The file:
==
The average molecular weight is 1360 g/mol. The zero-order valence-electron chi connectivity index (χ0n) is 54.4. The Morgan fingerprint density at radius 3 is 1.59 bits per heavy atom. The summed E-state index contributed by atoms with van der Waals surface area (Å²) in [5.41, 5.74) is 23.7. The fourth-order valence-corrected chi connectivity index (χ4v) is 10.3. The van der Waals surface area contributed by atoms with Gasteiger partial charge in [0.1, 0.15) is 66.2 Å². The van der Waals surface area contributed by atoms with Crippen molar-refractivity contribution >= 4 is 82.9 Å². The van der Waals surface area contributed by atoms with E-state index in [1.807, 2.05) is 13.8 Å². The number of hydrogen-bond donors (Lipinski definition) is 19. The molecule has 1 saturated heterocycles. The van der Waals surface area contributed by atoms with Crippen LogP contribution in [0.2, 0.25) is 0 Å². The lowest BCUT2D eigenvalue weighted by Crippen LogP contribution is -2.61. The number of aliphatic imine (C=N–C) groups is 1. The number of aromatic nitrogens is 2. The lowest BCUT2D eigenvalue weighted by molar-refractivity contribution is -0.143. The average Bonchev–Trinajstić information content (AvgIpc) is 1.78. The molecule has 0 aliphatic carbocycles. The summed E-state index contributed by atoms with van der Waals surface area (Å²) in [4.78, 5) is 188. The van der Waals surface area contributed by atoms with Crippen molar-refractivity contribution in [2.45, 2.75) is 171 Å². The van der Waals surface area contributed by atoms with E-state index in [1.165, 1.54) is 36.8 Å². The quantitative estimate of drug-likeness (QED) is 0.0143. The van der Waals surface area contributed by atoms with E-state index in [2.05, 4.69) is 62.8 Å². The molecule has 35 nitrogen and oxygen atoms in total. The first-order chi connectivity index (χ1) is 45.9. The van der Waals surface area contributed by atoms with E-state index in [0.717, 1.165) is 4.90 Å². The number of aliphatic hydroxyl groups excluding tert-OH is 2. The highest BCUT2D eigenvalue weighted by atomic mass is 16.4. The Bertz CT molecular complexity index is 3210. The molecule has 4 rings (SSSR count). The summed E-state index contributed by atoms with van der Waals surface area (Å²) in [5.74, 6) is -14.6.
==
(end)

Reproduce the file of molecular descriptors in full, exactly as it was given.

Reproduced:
The average molecular weight is 1360 g/mol. The zero-order valence-electron chi connectivity index (χ0n) is 54.4. The Morgan fingerprint density at radius 3 is 1.59 bits per heavy atom. The summed E-state index contributed by atoms with van der Waals surface area (Å²) in [5.41, 5.74) is 23.7. The fourth-order valence-corrected chi connectivity index (χ4v) is 10.3. The van der Waals surface area contributed by atoms with Gasteiger partial charge in [0.1, 0.15) is 66.2 Å². The van der Waals surface area contributed by atoms with Crippen molar-refractivity contribution >= 4 is 82.9 Å². The van der Waals surface area contributed by atoms with E-state index in [1.807, 2.05) is 13.8 Å². The number of hydrogen-bond donors (Lipinski definition) is 19. The molecule has 1 saturated heterocycles. The van der Waals surface area contributed by atoms with Crippen LogP contribution in [0.2, 0.25) is 0 Å². The lowest BCUT2D eigenvalue weighted by Crippen LogP contribution is -2.61. The number of aliphatic imine (C=N–C) groups is 1. The number of aromatic nitrogens is 2. The lowest BCUT2D eigenvalue weighted by molar-refractivity contribution is -0.143. The average Bonchev–Trinajstić information content (AvgIpc) is 1.78. The molecule has 0 aliphatic carbocycles. The summed E-state index contributed by atoms with van der Waals surface area (Å²) in [4.78, 5) is 188. The van der Waals surface area contributed by atoms with Crippen molar-refractivity contribution in [2.45, 2.75) is 171 Å². The van der Waals surface area contributed by atoms with E-state index in [1.165, 1.54) is 36.8 Å². The quantitative estimate of drug-likeness (QED) is 0.0143. The van der Waals surface area contributed by atoms with E-state index in [2.05, 4.69) is 62.8 Å². The molecule has 35 nitrogen and oxygen atoms in total. The first-order chi connectivity index (χ1) is 45.9. The van der Waals surface area contributed by atoms with E-state index in [0.717, 1.165) is 4.90 Å². The number of aliphatic hydroxyl groups excluding tert-OH is 2. The highest BCUT2D eigenvalue weighted by atomic mass is 16.4. The Bertz CT molecular complexity index is 3210. The molecule has 4 rings (SSSR count). The summed E-state index contributed by atoms with van der Waals surface area (Å²) in [5.74, 6) is -14.6.